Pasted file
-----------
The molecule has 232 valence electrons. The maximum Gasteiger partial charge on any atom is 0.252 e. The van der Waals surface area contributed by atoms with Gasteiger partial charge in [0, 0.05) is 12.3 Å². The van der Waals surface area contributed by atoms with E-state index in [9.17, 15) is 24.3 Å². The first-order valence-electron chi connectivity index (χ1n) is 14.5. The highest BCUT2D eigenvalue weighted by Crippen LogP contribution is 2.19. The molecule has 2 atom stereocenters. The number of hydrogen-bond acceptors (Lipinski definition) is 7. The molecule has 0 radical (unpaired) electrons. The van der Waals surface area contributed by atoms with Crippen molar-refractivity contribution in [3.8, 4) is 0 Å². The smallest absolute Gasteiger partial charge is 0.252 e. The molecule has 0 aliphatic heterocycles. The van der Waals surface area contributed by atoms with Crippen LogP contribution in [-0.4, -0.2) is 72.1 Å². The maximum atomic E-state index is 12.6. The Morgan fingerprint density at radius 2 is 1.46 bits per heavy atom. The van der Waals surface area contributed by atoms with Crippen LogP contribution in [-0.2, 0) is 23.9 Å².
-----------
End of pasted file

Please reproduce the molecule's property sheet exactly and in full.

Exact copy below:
The molecule has 232 valence electrons. The maximum Gasteiger partial charge on any atom is 0.252 e. The van der Waals surface area contributed by atoms with Gasteiger partial charge in [0, 0.05) is 12.3 Å². The van der Waals surface area contributed by atoms with E-state index in [9.17, 15) is 24.3 Å². The first-order valence-electron chi connectivity index (χ1n) is 14.5. The highest BCUT2D eigenvalue weighted by Crippen LogP contribution is 2.19. The molecule has 2 atom stereocenters. The number of hydrogen-bond acceptors (Lipinski definition) is 7. The molecule has 0 radical (unpaired) electrons. The van der Waals surface area contributed by atoms with Crippen molar-refractivity contribution in [3.8, 4) is 0 Å². The smallest absolute Gasteiger partial charge is 0.252 e. The molecule has 0 aliphatic heterocycles. The van der Waals surface area contributed by atoms with Crippen LogP contribution in [-0.4, -0.2) is 72.1 Å². The maximum atomic E-state index is 12.6. The Morgan fingerprint density at radius 2 is 1.46 bits per heavy atom. The van der Waals surface area contributed by atoms with Crippen LogP contribution in [-0.2, 0) is 23.9 Å².